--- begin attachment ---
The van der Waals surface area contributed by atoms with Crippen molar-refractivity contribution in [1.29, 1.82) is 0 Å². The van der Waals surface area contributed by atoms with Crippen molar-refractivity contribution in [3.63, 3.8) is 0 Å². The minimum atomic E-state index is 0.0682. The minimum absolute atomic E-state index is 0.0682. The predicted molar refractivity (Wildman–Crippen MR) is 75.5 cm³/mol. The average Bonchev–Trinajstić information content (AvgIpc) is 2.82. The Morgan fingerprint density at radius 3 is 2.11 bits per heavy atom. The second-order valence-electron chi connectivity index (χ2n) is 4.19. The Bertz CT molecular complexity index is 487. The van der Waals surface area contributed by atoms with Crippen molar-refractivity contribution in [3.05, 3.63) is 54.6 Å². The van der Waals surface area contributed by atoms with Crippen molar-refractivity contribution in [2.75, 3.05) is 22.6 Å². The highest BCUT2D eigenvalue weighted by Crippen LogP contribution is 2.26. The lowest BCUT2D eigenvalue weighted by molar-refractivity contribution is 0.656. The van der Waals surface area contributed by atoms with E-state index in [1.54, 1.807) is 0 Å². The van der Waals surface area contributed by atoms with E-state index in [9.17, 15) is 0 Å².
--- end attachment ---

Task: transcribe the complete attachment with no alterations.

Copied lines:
The van der Waals surface area contributed by atoms with Crippen molar-refractivity contribution in [1.29, 1.82) is 0 Å². The van der Waals surface area contributed by atoms with Crippen molar-refractivity contribution in [3.63, 3.8) is 0 Å². The minimum atomic E-state index is 0.0682. The minimum absolute atomic E-state index is 0.0682. The predicted molar refractivity (Wildman–Crippen MR) is 75.5 cm³/mol. The average Bonchev–Trinajstić information content (AvgIpc) is 2.82. The Morgan fingerprint density at radius 3 is 2.11 bits per heavy atom. The second-order valence-electron chi connectivity index (χ2n) is 4.19. The Bertz CT molecular complexity index is 487. The van der Waals surface area contributed by atoms with Crippen molar-refractivity contribution in [3.05, 3.63) is 54.6 Å². The van der Waals surface area contributed by atoms with Crippen molar-refractivity contribution in [2.75, 3.05) is 22.6 Å². The highest BCUT2D eigenvalue weighted by Crippen LogP contribution is 2.26. The lowest BCUT2D eigenvalue weighted by molar-refractivity contribution is 0.656. The van der Waals surface area contributed by atoms with E-state index in [1.54, 1.807) is 0 Å². The van der Waals surface area contributed by atoms with E-state index in [9.17, 15) is 0 Å².